Even though I'm a fantasy/sci-fi fan, I really didn't think this was going to be my kind of book, but I was persuaded by all of the raving reviews this series has received. And...I'm totally hooked! I know I'm a little late to the game, seeing as the third book was just released, but I will be catching up shortly because I can't wait to listen to the next book. I'm glad I listened to all the reviewers because I've found a new series to love. Larry Correia is original and Bronson Pinchot is perfect. I've already recommended the Grimnoir Chronicles to a friend.
I always find it hard to write a review for a book I really loved because I can't find the right words to describe my listening experience, but suffice it to say I really enjoyed this book and I have already suggested it to a friend.
Some of the reviews warned that this book was a little too "tech-y" but I didn't think it was beyond anyone's comprehension. When it came down to things like that I didn't try to understand every little piece but instead simply let myself be amazed by what we can do with technology now.
At heart, this is a fun novel about an adventure to uncover the secrets of an ages-old underground society. This was definitely the fastest I ever listened to an audiobook because I couldn't wait to hear how it ended. I was pleasantly surprised by Ari Fliakos. I didn't think I was going to like his narration that much, but I think his range of voices was fantastic and I would never hesitate to buy a book narrated by him.
From the very first minute of this audiobook, I was hooked. This is almost entirely due to the narrator Jim Dale. He is by far the best narrator I have ever come across.He has an enchanting and unique voice that easily transports you into the world of the Night Circus. This is one of the few audiobooks that made me wish that every drive was just a little bit longer. I will admit that I found the ending to be a little contrived, but I still believe its definitely worth a listen. I only wish that there were more books for adults narrated by Jim Dale , and I eagerly anticipate Erin Morgenstern's follow-up novel.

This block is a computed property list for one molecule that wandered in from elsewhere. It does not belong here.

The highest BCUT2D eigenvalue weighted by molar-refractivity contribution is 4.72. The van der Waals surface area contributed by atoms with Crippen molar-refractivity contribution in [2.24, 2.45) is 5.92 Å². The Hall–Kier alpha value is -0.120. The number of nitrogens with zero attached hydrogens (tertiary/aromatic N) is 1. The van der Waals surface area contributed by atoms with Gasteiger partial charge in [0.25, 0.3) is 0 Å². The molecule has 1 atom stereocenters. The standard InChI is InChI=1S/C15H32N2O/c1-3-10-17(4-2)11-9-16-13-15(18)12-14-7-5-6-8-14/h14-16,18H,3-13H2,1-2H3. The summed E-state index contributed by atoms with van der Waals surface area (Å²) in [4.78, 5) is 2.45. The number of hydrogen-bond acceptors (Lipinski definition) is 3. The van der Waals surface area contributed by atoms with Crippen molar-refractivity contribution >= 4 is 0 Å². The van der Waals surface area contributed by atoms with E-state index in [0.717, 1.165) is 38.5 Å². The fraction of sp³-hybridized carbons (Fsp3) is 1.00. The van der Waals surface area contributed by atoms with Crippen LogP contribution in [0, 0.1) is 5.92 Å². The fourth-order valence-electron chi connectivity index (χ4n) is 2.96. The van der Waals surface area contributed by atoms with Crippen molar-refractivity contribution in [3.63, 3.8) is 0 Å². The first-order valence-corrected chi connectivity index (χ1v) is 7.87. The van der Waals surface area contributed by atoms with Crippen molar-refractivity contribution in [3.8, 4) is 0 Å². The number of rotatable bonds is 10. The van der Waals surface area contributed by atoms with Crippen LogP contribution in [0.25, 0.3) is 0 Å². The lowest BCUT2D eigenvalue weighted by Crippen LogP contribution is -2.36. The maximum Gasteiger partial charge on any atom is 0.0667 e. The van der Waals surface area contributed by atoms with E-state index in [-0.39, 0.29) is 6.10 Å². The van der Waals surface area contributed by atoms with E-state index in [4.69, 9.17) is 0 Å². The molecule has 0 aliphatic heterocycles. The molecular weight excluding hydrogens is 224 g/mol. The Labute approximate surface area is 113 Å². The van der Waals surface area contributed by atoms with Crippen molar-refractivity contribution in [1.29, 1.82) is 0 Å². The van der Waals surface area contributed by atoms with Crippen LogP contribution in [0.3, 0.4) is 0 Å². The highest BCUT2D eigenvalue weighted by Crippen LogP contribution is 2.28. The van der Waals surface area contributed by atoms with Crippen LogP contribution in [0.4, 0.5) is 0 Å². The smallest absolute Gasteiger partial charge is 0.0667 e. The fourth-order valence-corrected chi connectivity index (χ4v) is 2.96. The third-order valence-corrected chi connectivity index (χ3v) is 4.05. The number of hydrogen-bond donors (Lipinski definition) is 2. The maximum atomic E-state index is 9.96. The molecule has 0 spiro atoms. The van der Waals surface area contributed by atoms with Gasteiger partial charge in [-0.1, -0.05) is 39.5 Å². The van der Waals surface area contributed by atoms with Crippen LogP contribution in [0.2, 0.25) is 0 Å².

I'm a huge Neil Gaiman fan and the film adaptation of this book is one of my favorite movies, so this audiobook was a no-brainer for me. Gaiman always does a fantastic job narrating his own work. After listening to this book and Neverwhere, I've added the rest of his works to my wish list. I suggest this book to anyone who loves to get lost in a Fairytale.
What is real?
The discussion of the stolen bicycle. The guys all talk in circles about a fairly simple concept, the gears on the bike. This is later presented to Bob as evidence that Substance D has begun to deteriorate their brains.
No, I haven't, but based on his performance, I would suggest other books narrated by him.
Surprisingly, the afterword by Philip K. Dick about the people close to him who were destroyed by drugs.
This is one of PKD's classics. If you're a fan of his other work, then I suggest this performance by Paul Giamatti.
I loved that the author, Neil Gaiman, was the narrator. It was read the way it was intended, with every character's voice and inflection performed the way he had imagined when he wrote it.
I loved the fantasy underworld of "London-below." It was such an interesting idea that there could be a whole society living right below our feet..
My favorite scene was when Richard, Door, and the Marquis visited the Earl on the train. He was a nutty character, and it was vividly described.
I suppose when Door visited her home after the death of her family.
Neil Gaiman is a fantastic, imaginative writer. If you liked American Gods, Stardust, or Coraline, you'll enjoy this book.